Tips for First-Year Teachers: 5 Characteristics Great Teachers Have in Common

You did it! You landed your first teaching job! Your dream of working with kids is about to begin. If you are like me, you are filled with excitement and anxiety all at once. Will the kids like me? Will they listen to me? Will they respect me? Will I like them? Have I made the right decision? This is all normal. Being a teacher is one of the most influential professions you could ever have. How many times have you heard someone tell you about that one teacher that made a big difference in his or her life? Without that teacher, who knows how things would have turned out. You never hear, “Man, that plumber that fixed our toilet really got me back on the right path.” You have the opportunity to inspire young minds towards greatness! How exciting! So, if you are ready to become the next Erin Gruwell, inspiring your own Freedom Writers, here are 5 characteristics great teachers have in common.

1. Be a Lifelong Learner

Great teachers are students themselves. They never stop improving their craft. If you want to be the best teacher you can be, never stop learning. You want your students to enjoy your class, right? Be the example. Read books on best practices. Attend workshops. Go back to school and take classes. Get your master’s degree… you’ll be smarter and make more money. Win-win.

2. Be Passionate about Teaching

Here’s a shocker – great teachers love what they do! They are passionate about their subject and helping their students succeed. Kids are smart. They know when your heart is in it and when you are just collecting a paycheck. If you are passionate about your subject, it will be infectious.  Honestly, the “crazier” you are about what you teach, the better!

It’s also important that students know you care about them, not just as students but human beings as well. A friend of mine went through a difficult time when he was a senior in high school. He was failing a couple of classes to the point where he might not graduate on time. One of his teachers always showed an interest in him. It was because of her, he recalls, that he was able to graduate on time. He has never forgotten her and is forever grateful that she took the time to help him.

 

3. Be Creative

Great teachers don’t just lecture, they get creative. They think outside the box. Every one of us has talents. Use them! I’ve seen teachers create songs using popular songs on the radio. Check out this adorable clip on YouTube, JuJu on that Beat Morning Song. Others invent games their students can play to reinforce the concepts they are learning in class. Invite guest speakers. Educational scavenger hunts and school premises field trips are a lot fun as well. One year I was teaching about the lifecycle of the butterfly and ordered some caterpillars online. It was amazing to see the transformation these little creatures went through right in our very own classroom.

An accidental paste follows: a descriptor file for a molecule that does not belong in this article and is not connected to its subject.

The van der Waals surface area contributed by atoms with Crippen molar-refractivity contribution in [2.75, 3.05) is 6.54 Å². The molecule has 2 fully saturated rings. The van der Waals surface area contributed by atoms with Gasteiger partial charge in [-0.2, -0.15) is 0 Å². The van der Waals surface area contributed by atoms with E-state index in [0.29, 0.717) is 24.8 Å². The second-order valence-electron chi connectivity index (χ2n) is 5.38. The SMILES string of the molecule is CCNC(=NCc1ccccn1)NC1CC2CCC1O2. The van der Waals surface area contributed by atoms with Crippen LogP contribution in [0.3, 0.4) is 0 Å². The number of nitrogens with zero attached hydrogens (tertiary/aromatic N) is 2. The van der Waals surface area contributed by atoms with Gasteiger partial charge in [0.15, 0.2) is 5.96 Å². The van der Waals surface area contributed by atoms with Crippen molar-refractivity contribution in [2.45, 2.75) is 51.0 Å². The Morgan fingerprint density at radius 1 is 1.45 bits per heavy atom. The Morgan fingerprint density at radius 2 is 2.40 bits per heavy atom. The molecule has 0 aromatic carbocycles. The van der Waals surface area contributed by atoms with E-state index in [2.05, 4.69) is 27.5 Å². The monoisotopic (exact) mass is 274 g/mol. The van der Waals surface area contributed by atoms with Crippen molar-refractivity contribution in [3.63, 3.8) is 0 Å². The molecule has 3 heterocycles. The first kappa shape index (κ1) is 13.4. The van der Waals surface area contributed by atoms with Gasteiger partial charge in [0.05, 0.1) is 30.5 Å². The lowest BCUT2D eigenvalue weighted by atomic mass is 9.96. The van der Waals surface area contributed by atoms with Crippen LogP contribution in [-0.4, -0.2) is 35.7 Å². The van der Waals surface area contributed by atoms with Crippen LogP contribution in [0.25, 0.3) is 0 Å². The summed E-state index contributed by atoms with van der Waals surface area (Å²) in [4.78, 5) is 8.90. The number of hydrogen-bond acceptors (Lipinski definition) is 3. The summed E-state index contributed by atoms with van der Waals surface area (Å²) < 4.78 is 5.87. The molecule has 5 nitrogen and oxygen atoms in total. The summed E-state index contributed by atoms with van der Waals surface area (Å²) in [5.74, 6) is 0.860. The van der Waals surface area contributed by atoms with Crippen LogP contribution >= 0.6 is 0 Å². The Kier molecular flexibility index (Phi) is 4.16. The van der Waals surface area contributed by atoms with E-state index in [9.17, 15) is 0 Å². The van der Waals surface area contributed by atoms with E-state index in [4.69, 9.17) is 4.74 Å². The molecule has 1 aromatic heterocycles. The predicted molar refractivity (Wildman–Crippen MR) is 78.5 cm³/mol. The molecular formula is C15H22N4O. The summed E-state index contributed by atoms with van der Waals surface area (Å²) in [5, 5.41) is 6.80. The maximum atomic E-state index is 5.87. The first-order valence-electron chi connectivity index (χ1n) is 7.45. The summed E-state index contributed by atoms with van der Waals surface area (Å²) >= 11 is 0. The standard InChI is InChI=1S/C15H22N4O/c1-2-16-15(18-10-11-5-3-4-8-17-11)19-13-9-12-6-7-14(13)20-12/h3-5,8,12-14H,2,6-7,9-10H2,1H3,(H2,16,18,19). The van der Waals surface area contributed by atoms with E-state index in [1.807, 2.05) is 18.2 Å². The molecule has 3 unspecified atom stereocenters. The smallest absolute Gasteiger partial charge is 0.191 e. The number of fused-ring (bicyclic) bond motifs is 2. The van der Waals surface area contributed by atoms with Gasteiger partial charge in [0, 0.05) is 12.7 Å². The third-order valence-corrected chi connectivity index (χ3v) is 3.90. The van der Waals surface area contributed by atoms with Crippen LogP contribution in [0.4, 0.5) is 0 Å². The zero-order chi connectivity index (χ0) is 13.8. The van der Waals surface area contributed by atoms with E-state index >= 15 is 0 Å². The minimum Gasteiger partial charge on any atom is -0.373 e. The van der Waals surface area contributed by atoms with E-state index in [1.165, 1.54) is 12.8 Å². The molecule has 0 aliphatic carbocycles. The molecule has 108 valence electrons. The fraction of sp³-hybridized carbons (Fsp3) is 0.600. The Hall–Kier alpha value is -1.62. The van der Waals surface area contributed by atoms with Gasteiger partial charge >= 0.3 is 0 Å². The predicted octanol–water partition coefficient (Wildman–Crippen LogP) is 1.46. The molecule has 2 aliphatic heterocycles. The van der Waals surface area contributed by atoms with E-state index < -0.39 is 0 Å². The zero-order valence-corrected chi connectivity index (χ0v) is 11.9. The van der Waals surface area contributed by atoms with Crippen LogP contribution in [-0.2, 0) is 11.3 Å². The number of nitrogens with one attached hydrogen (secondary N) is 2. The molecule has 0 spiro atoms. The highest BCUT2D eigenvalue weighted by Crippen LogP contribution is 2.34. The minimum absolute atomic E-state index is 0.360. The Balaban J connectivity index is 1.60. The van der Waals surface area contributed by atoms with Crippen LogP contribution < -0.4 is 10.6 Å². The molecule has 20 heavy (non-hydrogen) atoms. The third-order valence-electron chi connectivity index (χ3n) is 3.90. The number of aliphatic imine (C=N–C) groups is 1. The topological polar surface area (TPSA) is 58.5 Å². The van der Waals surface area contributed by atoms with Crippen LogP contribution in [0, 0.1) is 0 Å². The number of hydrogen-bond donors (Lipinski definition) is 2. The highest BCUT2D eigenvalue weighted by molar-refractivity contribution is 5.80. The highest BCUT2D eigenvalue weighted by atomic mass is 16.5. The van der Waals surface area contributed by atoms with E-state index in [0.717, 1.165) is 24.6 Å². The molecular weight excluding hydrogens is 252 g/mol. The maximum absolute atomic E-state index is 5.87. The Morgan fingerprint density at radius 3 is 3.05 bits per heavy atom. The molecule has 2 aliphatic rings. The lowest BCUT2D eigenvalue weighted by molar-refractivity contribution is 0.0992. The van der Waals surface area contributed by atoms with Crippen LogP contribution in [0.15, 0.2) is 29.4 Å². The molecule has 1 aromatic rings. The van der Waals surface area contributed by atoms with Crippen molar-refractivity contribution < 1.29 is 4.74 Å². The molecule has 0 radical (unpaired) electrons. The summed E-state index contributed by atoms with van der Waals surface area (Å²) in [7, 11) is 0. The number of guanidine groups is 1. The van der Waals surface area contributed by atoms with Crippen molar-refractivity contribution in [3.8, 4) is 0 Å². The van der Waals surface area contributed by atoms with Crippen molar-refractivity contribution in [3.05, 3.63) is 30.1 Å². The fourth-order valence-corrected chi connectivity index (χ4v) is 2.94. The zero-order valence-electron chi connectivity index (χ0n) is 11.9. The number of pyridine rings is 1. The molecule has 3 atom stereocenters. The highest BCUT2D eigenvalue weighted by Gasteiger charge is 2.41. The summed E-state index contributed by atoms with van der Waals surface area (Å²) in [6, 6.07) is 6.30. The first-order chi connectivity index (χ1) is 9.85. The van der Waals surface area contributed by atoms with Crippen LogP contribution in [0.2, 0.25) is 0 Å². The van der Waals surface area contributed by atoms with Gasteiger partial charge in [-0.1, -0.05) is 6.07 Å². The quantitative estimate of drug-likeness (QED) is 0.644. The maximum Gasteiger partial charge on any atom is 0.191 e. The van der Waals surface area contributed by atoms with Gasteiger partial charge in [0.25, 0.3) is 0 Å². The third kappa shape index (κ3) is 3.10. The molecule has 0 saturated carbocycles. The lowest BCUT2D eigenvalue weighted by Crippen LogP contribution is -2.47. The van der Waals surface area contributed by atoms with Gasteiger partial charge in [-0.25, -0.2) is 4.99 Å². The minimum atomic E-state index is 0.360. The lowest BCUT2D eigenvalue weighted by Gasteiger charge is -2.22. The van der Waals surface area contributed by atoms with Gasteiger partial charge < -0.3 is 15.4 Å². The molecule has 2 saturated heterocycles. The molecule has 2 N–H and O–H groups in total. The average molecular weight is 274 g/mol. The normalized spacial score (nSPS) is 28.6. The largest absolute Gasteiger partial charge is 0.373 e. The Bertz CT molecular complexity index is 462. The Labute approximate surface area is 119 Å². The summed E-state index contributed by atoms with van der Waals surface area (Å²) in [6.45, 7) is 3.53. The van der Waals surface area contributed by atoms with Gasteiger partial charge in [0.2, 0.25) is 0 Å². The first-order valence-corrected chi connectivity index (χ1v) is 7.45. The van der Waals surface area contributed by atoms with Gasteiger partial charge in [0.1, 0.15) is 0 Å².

4. Be Organized and Clear

It’s no secret that great teachers plan ahead. There’s an old saying, “measure twice, cut once.” If you have ever tried to renovate your home, you might have learned this the hard way. Once you make that initial cut, it can’t be undone, but by taking the extra time to measure the object twice, you ensure greater success in completing your project.

Same goes with teaching. Be organized. Be clear in your expectations. Students at all times should know what they can and can not do. Great teachers will also effectively communicate the topics they are covering. Think about the lesson you are going to teach. Try to anticipate possible pitfalls for students. Where might they get stuck? Great teachers also know how to relate their subject to real-life situations. Sometimes the “why” is just as important as the “how”. This is especially true with math, particularly high school math. How often have we heard, “When am I ever going to use this in real life?” Those students were taught the “how”, but not the “why”. If you can create connections between your lessons and real-life situations, you increase the probability that your students will retain the concepts you taught them.

 

5. Have a Sense of Humor

Great teachers have a sense of humor. Humor can effectively engage students towards active learning. You will be more approachable and able to set your students at ease. Throw in a good pun. Tell a good story. Make fun of yourself. You don’t have to overdo it either. Humor has its time and place, but the point is it opens up greater possibilities of learning for you students.

 

 

Good luck and happy teaching!